Peggy M. Thaxton, a scientist and plant breeder at Texas A&M University, is the recipient of the 2003 Cotton Genetics Research Award. The award was presented during the Cotton Improvement Conference of the 2004 Beltwide Cotton Conferences.

Dr. Thaxton, a research scientist in Texas A&M University's Department of Soil and Crop Sciences in College Station, received $1,000 in recognition of her efforts on behalf of cotton producers. The Beltwide is an annual event coordinated by the National Cotton Council of America.

U.S. commercial cotton breeders have presented the Cotton Genetics Research Award for more than 40 years to a scientist for outstanding basic research in cotton genetics. The Joint Cotton Breeding Policy Committee, comprised of representatives from state experiment stations, USDA, private breeders and the NCC, establishes award criteria.

Thaxton has been an integral part of the development of seven cotton cultivars and 28 germplasm lines since 1985. These are highly resistant to bacterial blight and represent some of the earliest maturing upland cotton germplasm available in the United States. Significant acreage of Tamcot cultivars has been planted in Texas and Oklahoma, providing additional yield and yield stability for producers.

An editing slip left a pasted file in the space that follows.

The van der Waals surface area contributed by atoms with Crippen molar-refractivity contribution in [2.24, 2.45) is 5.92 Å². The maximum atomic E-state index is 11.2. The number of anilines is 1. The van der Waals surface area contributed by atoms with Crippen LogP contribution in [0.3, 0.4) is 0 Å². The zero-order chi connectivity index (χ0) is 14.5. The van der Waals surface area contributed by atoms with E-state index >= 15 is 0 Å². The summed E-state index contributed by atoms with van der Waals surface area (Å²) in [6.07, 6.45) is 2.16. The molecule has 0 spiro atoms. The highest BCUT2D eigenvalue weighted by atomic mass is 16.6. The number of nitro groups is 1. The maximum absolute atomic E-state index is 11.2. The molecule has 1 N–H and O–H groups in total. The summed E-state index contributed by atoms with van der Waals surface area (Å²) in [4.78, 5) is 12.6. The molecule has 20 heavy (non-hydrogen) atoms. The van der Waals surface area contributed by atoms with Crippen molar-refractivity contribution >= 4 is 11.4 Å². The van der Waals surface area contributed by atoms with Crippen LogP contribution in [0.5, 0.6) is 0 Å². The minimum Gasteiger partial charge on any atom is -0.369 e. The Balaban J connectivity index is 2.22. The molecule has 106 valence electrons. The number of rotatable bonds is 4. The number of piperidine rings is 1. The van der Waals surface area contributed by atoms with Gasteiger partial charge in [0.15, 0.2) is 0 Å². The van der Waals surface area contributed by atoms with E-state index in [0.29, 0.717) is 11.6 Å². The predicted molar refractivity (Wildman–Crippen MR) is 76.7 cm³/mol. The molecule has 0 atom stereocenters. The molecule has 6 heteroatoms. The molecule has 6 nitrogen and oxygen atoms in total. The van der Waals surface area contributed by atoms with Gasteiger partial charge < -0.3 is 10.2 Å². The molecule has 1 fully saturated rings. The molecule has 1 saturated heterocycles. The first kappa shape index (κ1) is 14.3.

Accomplishments

“Peggy has contributed more to the scientific breeding community than the release of improved germplasm, although that alone is sufficient for receiving this award,” said C. Wayne Smith, professor and associate head of A&M's Soil and Crop Sciences department. “Dr. Thaxton has been instrumental in maintaining and distributing bacterial blight cultures to scientists throughout the U.S. who are interested in developing bacterial blight resistant material.”

Smith said Thaxton also has expanded significantly her research devoted to expanding the genetic base of U.S. upland cotton germplasm, specifically identifying germplasm that will germinate under low temperature stress and resist seed/seedling diseases.

“Given her success in this area over the past two decades, we can look forward to new and exciting scientific breakthroughs in the near future,” he said.

Thaxton also has been instrumental in the co-direction of several graduate students since 1985 with many having become prominent plant breeders.